Study: Pollution wipes out the benefits of exercising

You might think going for a power walk on your lunch break is a good way to get in some exercise, but a new study found that if your walk is through busy city streets, it may not be benefiting your health at all.

According to Researchers from the Imperial College London, toxic air in built-up city centers prevents the positive effects on the lungs and heart which are usually gained from exercise. 

Even though the study was conducted on people over 60 years old, the results could apply to people of other ages.

One-hundred and nineteen people were asked to take a two-hour stroll through Hyde Park, a very famous park in London and also on Oxford Street, a very busy shopping area in the same city.

People who took a stroll in the park saw improvement in lung capacity within an hour. However, those who strolled through the busy street barely registered any improvement at all, as well as seeing little to no increase in blood flow usually associated with exercise.

So if you’re going for a walk, opt for a greener area!

RELATED: Vintage EPA photos from before pollution was regulated

15 PHOTOS
Vintage EPA photos from before pollution was regulated
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Vintage EPA photos from before pollution was regulated

Many of these photos show life in America at the time, but several also document concerning environmental issues.

David Shanklin, pictured here at age 19, lived in a coal-company town near Sunbright, West Virginia. Shanklin's father was killed in the mines in 1954, and though Shanklin wanted to become a miner, his mother didn't want him to.

(Photo by Jack Corn/Documerica)

Smog, seen here obscuring the George Washington Bridge in New York, was a far bigger problem.

(Photo by Chester Higgins/Documerica)

Factories burned discarded automobile batteries in the 1970s, releasing pollutants into the air. Current regulations require the batteries to be recycled without contaminating the surrounding area, though some are exported.

(Photo by Marc St. Gil/Documerica)

Mary Workman of Steubenville, Ohio, holds a jar of undrinkable water from her well in this photo. She filed a lawsuit against a coal company, accusing it of polluting her water. The EPA now uses the Clean Water Act to prevent companies from contaminating drinking water.

(Photo by Erik Calonius/Documerica)

An abandoned car sits in Jamaica Bay in New York City in 1973. Landfills and auto salvage yards fall under the EPA's regulations now, though improper disposal still occurs.

(Photo by Arthur Tress/Documerica)

The Atlas Chemical Company belches smoke across pasture land in Marshall, Texas, in this image. A local farmer told the photographer that the soot and chemicals had killed several of his cows.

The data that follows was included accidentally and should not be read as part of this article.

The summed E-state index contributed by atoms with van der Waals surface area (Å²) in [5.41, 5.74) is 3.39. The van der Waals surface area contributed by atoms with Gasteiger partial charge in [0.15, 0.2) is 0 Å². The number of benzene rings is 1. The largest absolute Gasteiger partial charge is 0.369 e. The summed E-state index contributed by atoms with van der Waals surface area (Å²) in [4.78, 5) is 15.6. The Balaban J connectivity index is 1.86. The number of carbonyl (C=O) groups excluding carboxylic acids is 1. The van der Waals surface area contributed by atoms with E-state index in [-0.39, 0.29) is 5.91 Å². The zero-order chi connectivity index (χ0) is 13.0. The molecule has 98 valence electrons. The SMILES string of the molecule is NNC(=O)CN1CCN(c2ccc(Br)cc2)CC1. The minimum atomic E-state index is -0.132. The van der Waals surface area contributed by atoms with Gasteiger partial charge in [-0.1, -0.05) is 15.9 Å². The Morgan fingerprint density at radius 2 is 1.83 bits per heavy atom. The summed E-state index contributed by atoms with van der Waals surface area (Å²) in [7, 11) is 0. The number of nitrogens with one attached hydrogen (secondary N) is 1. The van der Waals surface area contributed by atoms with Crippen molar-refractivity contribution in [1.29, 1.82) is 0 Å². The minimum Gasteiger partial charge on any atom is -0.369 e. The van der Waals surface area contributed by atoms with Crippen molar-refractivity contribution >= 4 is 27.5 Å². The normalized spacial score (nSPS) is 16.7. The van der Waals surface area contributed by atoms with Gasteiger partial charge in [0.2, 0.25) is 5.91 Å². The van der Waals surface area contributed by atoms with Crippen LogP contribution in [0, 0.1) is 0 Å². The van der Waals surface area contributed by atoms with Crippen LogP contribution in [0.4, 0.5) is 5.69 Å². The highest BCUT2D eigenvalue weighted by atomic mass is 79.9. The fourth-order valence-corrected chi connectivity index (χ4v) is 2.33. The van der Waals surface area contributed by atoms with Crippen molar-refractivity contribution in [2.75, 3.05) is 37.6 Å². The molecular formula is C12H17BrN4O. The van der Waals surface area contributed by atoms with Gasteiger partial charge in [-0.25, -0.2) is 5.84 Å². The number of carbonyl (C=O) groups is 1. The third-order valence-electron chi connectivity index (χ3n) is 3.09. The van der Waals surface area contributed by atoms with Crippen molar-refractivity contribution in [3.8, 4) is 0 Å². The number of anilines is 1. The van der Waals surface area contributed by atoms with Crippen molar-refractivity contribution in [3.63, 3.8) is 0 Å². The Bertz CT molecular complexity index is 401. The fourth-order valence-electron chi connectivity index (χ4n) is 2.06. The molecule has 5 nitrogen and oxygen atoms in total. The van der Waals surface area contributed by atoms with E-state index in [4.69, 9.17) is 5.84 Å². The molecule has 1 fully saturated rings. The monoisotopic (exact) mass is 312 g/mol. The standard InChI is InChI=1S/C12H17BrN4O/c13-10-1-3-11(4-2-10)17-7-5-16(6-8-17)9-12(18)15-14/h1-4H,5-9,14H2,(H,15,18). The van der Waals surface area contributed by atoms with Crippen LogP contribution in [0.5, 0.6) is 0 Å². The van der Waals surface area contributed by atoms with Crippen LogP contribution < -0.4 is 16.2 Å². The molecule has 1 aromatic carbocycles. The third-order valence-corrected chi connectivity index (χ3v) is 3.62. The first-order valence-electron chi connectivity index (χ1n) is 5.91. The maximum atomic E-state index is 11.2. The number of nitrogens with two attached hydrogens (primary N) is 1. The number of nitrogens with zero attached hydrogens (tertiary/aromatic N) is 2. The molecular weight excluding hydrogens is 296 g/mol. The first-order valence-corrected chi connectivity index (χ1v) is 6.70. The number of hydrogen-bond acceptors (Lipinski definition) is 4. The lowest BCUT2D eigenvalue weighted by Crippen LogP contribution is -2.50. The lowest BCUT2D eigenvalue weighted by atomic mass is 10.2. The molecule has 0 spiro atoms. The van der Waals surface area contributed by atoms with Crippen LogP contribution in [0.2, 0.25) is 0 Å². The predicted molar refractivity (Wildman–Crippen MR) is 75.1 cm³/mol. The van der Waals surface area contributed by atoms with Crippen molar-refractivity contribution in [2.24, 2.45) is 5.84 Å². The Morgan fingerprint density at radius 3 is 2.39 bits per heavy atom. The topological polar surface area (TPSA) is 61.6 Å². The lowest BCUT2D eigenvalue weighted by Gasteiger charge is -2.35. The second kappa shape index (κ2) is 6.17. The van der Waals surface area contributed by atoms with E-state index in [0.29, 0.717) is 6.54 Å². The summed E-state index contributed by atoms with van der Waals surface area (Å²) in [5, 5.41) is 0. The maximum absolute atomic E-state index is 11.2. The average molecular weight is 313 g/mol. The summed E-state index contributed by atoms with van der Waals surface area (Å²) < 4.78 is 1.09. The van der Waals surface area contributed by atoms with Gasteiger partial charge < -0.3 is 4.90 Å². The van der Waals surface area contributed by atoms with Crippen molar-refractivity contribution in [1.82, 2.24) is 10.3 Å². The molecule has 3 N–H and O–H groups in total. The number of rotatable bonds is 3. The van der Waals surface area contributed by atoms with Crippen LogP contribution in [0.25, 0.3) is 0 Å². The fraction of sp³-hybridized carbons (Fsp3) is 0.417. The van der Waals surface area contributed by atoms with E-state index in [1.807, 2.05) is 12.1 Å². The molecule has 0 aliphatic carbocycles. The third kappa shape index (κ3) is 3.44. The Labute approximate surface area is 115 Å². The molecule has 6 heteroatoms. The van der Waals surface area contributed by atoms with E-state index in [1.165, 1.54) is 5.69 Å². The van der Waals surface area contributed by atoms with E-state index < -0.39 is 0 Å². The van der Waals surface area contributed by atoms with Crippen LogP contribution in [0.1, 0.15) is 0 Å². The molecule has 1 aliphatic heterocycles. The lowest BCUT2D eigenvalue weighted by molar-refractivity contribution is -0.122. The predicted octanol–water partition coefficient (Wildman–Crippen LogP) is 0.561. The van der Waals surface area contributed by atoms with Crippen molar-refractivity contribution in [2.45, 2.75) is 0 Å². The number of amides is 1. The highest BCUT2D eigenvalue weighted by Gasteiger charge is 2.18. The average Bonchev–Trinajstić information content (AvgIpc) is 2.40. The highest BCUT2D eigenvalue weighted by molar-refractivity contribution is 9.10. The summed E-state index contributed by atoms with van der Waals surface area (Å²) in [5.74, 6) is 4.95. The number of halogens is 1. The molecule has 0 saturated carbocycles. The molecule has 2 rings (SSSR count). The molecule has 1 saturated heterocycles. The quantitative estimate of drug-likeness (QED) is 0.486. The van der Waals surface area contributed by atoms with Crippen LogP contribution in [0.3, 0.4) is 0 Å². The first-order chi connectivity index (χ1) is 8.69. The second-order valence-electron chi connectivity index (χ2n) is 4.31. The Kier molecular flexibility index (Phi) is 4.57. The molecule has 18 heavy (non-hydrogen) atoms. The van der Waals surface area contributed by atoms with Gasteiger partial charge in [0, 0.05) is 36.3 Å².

(Photo by Marc St. Gil/Documerica)

Air pollution that can cause respiratory illness and other health problems was far less regulated before the EPA was founded. The EPA estimated that the Clean Air Act, which regulates pollution from industries, prevented more than 160,000 early deaths, 130,000 heart attacks, and millions of cases of respiratory illness in 2010 alone.

(Photo by Marc St. Gil/Documerica)

Source: EPA

Coal-mining companies were bigger polluters in the 1970s as well. President Donald Trump has pledged an industry resurgence and recently nominated a coal lobbyist to be Pruitt's second-in-command at the EPA.

A coal-mining operation in Arizona.

(Photo by Lyntha Scott Eiler/Documerica)

Source: Scientific American

Pollution in industrial cities like Cleveland, Ohio, was particularly severe.

(Photo by Frank J. Aleksandrowicz/Documerica)

This photo shows a burning barge on the Ohio River in May 1972. A fire on the Cuyahoga River in 1969 (the 13th time that river had caught fire) helped to inspire the creation of the EPA.

(Photo by William Strode/Documerica)

The agency helps regulate cleanups in particularly polluted sites. The Twin Towers are visible behind the trash heap in this image.

(Photo by Gary Miller/Documerica)

Trash and old tires littered the Baltimore Inner Harbor in 1973. The EPA regulates waste disposal now, including in coastal locations. EPA cleanups in the harbor over the years have targeted dangerous chemicals.

(Photo by Jim Pickerell/Documerica)

All kinds of trash used to be dumped outside New York City, like this car at Breezy Point, south of Jamaica Bay. The EPA helped institute regulations for how the city disposed of trash to prevent dumping in the Atlantic.

(Photo by Arthur Tress/Documerica)

Without regulation, more companies and manufacturers would be able to dump pollutants into waters and the air we breathe.

An oil slick surrounding the Statue of Liberty.

(Photo by Chester Higgins/Documerica)

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